6 Heroes Memorial Park
War is too big to be fully grasped.
Numbers alone don’t fully explain it (e.g. 4.7 million American Servicemen, 585 days, 116,516 Americans dead, 200,00 wounded, 10 million soldiers dead) nor do all the dates and names of places. People and their stories make war comprehensible.
Our WWI Memorial celebrates the stories of 6 remarkable people, each from a different branch of US Services, who made us all proud. They are proxies for all the servicemen and women who fought, healed and aided our national effort.
Their stories are the stories of America in WWI.
The site is one of Washington’s ‘interrupted’ moments where Pennsylvania Avenue slices through the gridded fabric. The memorial park unifies the urban grid in a healing gesture meant to reflect the war’s rending and America’s role in knitting back (however briefly) the European continent.
Each garden reflects service rendered by Americans of every stripe in a branch of the American Expeditionary Forces. And each steel entry portal tells the story of an American hero.
The 6 gardens are traversed with axial paths, focused on the dome of the Capitol (made of 585 dated slabs of stone, for every day of America’s involvement, from each state then part of the US), the White House (fourteen sections reflecting Woodrow Wilson’s 14 Points) and the Washington Monument (48 sections, with stones from each state, much as the Washington Monument is constructed). The new memorial can be entered continuously along the north and south sides and at various points on the east and west.
Bas-relief ‘Storied Walls’ display the chronology of the war and the stories of the heroes. Shaped to illustrate wartime trenches, they rise to a single level allowing the landscape to descend naturally. The result is a sense of growing immersion reflecting America’s rapidly increasing commitment and military might in the 585 days it fought the war. Walls are concrete with finely rendered bas-reliefs along their length. They display narrative and data, full-scale textures of the trench wall materials (wood, sandbags, twigs, earth), portraits and maps, words and images. As if carved from solid stone, the concrete is both hard and permanent, and can be leathery and touchable.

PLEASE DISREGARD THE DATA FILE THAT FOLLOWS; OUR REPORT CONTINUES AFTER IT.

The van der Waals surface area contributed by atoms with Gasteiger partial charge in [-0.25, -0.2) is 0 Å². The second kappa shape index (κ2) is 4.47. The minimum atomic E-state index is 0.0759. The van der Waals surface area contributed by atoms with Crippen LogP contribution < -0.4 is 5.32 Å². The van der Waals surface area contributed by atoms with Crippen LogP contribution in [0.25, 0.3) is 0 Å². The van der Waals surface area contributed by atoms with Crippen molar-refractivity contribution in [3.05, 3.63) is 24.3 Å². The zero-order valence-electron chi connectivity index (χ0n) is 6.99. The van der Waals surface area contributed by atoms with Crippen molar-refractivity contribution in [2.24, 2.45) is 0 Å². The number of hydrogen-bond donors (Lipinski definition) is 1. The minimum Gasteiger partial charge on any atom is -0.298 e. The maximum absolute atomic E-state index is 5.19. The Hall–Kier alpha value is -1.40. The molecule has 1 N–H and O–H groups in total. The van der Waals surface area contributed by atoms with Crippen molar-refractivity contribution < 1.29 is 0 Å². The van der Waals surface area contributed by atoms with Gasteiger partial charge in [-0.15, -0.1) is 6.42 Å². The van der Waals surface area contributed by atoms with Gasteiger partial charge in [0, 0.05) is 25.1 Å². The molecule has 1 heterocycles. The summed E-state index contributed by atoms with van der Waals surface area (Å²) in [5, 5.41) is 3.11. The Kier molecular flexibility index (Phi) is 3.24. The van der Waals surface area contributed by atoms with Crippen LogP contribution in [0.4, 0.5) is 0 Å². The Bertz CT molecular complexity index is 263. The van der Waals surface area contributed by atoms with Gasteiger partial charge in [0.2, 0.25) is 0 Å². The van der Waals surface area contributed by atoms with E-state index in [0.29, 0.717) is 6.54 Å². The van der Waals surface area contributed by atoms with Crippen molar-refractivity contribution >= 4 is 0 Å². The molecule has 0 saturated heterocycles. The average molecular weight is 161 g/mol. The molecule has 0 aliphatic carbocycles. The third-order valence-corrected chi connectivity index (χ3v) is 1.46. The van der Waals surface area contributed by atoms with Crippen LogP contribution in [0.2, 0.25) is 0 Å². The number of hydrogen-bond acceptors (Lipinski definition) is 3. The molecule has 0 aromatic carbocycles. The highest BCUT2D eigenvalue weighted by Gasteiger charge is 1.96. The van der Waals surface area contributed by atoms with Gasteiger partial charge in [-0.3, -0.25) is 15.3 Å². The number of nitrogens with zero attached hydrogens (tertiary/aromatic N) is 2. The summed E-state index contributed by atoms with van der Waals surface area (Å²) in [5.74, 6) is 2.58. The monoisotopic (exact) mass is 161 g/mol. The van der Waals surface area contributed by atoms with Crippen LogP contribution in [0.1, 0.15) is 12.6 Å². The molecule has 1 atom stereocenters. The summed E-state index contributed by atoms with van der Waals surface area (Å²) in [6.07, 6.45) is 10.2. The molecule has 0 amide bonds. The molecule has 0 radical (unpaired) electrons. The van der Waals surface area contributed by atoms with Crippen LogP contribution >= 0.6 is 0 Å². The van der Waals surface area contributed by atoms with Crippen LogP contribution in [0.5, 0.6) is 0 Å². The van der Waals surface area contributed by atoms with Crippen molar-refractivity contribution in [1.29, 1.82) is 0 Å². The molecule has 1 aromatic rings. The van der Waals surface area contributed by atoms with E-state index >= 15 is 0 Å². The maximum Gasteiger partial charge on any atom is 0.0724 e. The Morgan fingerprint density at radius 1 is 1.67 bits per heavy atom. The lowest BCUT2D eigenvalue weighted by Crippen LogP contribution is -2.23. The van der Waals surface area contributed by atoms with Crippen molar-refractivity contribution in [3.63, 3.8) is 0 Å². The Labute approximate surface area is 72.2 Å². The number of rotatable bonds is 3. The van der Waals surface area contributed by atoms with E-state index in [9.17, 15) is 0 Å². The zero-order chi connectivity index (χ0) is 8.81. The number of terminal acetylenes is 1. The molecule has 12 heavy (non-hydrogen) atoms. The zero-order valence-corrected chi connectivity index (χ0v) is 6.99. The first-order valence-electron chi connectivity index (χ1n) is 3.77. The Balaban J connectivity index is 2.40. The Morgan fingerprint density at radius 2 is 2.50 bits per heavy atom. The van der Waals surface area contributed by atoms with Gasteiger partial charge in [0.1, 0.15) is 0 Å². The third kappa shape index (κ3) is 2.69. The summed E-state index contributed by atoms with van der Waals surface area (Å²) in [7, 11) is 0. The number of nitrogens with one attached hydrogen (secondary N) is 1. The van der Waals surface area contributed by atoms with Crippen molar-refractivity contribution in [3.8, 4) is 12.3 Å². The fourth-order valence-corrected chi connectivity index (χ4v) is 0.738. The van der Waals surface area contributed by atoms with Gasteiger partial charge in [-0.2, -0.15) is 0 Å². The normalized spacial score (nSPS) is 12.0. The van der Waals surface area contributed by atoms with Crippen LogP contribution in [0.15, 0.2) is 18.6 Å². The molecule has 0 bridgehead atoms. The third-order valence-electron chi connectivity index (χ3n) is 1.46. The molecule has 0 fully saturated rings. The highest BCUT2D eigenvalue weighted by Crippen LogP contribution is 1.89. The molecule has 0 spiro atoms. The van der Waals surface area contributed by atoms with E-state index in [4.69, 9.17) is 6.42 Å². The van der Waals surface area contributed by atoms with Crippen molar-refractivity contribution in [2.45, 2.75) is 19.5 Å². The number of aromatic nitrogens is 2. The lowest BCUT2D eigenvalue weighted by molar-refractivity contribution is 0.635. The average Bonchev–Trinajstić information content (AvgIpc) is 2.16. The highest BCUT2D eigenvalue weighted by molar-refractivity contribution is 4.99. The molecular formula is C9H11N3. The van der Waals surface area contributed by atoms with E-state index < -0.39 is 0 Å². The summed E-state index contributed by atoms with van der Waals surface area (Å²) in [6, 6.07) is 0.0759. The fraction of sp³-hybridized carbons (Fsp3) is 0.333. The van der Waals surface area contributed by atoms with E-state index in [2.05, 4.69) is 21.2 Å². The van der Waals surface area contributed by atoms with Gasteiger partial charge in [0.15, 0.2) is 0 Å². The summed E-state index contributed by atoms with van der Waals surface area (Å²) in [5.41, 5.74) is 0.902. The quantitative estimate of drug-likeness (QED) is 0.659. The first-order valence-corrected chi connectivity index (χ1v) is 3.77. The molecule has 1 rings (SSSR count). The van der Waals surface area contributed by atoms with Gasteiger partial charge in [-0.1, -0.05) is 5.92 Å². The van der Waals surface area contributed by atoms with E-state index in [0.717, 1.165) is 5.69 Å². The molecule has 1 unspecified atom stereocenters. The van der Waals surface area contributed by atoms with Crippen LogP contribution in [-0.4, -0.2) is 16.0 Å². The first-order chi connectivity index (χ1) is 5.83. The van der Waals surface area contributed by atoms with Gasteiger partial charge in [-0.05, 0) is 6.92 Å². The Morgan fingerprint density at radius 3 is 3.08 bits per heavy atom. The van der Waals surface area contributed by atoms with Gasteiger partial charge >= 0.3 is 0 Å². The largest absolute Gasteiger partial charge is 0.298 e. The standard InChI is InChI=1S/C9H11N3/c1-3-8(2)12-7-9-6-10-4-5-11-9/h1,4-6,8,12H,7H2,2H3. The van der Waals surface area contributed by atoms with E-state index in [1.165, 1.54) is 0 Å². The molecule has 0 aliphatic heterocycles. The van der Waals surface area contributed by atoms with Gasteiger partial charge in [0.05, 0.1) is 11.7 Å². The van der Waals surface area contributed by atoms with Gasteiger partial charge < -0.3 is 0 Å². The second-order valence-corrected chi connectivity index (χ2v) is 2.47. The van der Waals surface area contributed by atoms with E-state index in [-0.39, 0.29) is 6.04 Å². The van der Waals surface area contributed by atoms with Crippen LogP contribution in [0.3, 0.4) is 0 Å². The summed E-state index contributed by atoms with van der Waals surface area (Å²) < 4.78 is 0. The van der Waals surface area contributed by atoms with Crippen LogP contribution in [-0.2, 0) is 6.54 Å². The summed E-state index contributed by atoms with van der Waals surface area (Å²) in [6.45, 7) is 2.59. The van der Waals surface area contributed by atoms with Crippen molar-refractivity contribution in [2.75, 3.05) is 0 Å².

General Pershing’s statue is reinstalled on a monumental base lifting him to the height of the story walls, watching over the progress of the war. At the opposite end is a statue of Woodrow Wilson, who presided over America’s involvement in the war. He stands at the beginning of the 585-day path, as Pershing stands at the end of it.
The new WWI Memorial is still a park, but one with layers of narrative, meaning, education and imagery. It is a place that can be traversed quickly, read like a book, enjoyed for hours as a contemplative space, or seen as a park of varied gardens. It relates to the context, especially as connective tissue, but is unique and self contained. As a piece of urbanism and as a memorial it acts to reconnect disparate parts together.
Our design is a memorial to the Americans, the events and the places that are World War One.
Alvin York, a US Army sergeant who saved his small company, fought and captured 132 enemy soldiers.
Frank Luke, a pilot who amassed a record of 18 victories in 18 days
Henry Johnson, an African-American in the National Guard Harlem Hellfighters who received the Croix de Guerre before the US belatedly honored him
Edouard Izak, a Naval officer who was captured by a U-Boat after it sunk his ship and escaped with information he gathered to aid the allies
Dan Daly, the Marine Sergeant whose valor was awarded with 2 Medals of Honor for his personal heroism and life saving actions
Helen Fairchild, the nurse who volunteered to serve spending the rest of her life healing the wounded in battlegrounds in France and writing hundreds of letters to record the war.